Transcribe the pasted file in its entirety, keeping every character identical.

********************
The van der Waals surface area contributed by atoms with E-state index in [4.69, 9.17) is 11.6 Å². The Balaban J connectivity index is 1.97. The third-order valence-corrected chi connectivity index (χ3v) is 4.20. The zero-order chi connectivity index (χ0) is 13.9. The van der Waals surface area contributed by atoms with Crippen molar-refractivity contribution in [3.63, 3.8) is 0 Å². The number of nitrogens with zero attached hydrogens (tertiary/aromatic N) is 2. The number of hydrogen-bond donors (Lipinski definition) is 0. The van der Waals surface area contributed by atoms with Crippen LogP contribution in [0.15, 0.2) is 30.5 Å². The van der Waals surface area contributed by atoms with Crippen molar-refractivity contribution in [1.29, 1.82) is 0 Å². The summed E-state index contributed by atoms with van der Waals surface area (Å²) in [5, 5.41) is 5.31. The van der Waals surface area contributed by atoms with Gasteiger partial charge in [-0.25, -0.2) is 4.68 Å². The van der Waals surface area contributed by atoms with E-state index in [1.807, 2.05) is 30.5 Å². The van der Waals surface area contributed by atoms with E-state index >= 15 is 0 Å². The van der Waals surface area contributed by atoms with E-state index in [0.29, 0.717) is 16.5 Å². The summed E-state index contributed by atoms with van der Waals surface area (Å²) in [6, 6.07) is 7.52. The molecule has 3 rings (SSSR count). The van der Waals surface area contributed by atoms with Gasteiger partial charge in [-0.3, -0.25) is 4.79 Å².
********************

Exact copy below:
The van der Waals surface area contributed by atoms with E-state index in [4.69, 9.17) is 11.6 Å². The Balaban J connectivity index is 1.97. The third-order valence-corrected chi connectivity index (χ3v) is 4.20. The zero-order chi connectivity index (χ0) is 13.9. The van der Waals surface area contributed by atoms with Crippen molar-refractivity contribution in [3.63, 3.8) is 0 Å². The number of nitrogens with zero attached hydrogens (tertiary/aromatic N) is 2. The number of hydrogen-bond donors (Lipinski definition) is 0. The van der Waals surface area contributed by atoms with Crippen LogP contribution in [0.15, 0.2) is 30.5 Å². The van der Waals surface area contributed by atoms with Crippen molar-refractivity contribution in [1.29, 1.82) is 0 Å². The summed E-state index contributed by atoms with van der Waals surface area (Å²) in [5, 5.41) is 5.31. The van der Waals surface area contributed by atoms with Gasteiger partial charge in [-0.25, -0.2) is 4.68 Å². The van der Waals surface area contributed by atoms with E-state index in [1.807, 2.05) is 30.5 Å². The van der Waals surface area contributed by atoms with E-state index >= 15 is 0 Å². The van der Waals surface area contributed by atoms with E-state index in [0.29, 0.717) is 16.5 Å². The summed E-state index contributed by atoms with van der Waals surface area (Å²) in [6, 6.07) is 7.52. The molecule has 3 rings (SSSR count). The van der Waals surface area contributed by atoms with Gasteiger partial charge in [-0.3, -0.25) is 4.79 Å².